Anca Parvulescu and Manuela Boatcă, "Creolizing the Modern: Transylvania across Empires" (Cornell UP, 2022)


The episode features Anca Parvulescu and Manuela Boatca, co-authors of an extraordinary, field-shifting new book – Creolizing the Modern: Transylvania across Empires (Cornell University Press, 2022). Dr. Boatca is a Professor of Sociology at the University of Freiburg in Germany, where she teaches and publishes widely on world-systems analysis, decolonial perspectives on global inequalities, gender and citizenship in modernity/coloniality, and the geopolitics of knowledge in Eastern Europe, Latin America, and the Caribbean. Dr. Parvulescu joins us from St. Louis where she teaches at the Washington University’s English Department. A prolific author, she has worked in the fields of literary theory and criticism, visual culture, female labor and migration, and the East-West relations in contemporary European history. The result of their sustained collaboration, Creolizing the Modern develops a comparative, multidisciplinary method for engaging with areas of the world that have inherited multiple, conflicting imperial and anti-imperial histories. Transylvania, one such historical region at the intersection of the Habsburg Empire, the Ottoman Empire, Austria-Hungary, and Russia, has offered Boatca and Parvulescu a platform for a multi-level reading of topics that include the region's capitalist integration into global commercial circuits, antisemitism and slavery, multilingualism, gender relations, and religion. Using Liviu Rebreanu’s 1920 modernist novel Ion as an analytical point of departure and a chronicle of Transylvania’s modernities, the co-authors provide innovative decolonial perspectives that aim to creolize modernity and the modern world-system.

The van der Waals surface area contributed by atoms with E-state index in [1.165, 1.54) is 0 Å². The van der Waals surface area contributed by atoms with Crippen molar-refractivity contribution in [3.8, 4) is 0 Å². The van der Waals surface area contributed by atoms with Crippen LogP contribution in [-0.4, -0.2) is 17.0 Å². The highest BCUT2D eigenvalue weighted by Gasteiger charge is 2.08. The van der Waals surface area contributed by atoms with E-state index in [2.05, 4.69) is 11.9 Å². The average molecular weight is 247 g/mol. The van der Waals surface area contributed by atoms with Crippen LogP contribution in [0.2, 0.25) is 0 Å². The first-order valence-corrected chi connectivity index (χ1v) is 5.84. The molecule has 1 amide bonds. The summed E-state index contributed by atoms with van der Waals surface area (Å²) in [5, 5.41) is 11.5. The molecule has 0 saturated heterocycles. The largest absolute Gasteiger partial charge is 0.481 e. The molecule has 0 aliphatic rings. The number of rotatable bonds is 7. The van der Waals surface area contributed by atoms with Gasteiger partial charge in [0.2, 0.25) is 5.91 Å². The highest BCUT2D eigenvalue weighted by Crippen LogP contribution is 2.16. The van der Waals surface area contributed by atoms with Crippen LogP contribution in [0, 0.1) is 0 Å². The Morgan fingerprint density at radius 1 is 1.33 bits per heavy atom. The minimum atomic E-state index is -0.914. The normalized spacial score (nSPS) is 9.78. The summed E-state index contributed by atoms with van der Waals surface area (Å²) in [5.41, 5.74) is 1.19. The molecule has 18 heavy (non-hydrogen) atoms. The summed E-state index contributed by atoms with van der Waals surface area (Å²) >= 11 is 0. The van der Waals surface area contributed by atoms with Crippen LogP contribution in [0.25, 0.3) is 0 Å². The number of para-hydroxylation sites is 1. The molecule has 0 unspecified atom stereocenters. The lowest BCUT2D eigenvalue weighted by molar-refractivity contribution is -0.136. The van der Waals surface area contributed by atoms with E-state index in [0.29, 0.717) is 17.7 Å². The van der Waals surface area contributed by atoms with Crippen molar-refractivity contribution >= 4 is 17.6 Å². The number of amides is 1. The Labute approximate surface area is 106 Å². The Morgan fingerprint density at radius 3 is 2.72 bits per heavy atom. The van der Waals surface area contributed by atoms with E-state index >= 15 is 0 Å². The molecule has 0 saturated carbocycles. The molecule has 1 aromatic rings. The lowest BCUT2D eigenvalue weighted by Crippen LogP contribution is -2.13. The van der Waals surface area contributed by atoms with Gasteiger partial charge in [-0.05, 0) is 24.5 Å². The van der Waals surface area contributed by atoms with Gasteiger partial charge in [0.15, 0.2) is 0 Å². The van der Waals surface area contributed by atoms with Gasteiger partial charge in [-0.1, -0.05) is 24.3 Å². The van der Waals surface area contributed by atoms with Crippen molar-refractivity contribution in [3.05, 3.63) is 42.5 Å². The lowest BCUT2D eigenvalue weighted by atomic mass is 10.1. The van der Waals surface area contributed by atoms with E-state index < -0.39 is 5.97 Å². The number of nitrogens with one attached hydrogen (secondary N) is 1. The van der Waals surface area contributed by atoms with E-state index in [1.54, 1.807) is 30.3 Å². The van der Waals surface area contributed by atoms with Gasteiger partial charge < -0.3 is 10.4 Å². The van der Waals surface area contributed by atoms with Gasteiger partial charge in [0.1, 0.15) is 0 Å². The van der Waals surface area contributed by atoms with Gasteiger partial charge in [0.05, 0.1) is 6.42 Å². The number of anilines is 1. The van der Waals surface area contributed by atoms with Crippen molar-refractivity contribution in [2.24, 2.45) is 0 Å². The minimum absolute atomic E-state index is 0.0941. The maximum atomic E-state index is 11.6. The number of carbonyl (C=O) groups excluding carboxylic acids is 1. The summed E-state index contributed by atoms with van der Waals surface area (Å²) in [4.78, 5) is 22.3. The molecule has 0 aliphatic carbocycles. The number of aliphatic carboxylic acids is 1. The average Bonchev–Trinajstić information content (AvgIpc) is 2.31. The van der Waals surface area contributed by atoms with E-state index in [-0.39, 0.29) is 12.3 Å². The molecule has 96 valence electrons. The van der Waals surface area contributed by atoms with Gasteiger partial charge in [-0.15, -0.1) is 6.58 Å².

Vladislav Lilic is a doctoral candidate in Modern European History at Vanderbilt University.

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Vladislav Lilic

Vladislav Lilic is a doctoral candidate in Modern European History at Vanderbilt University.

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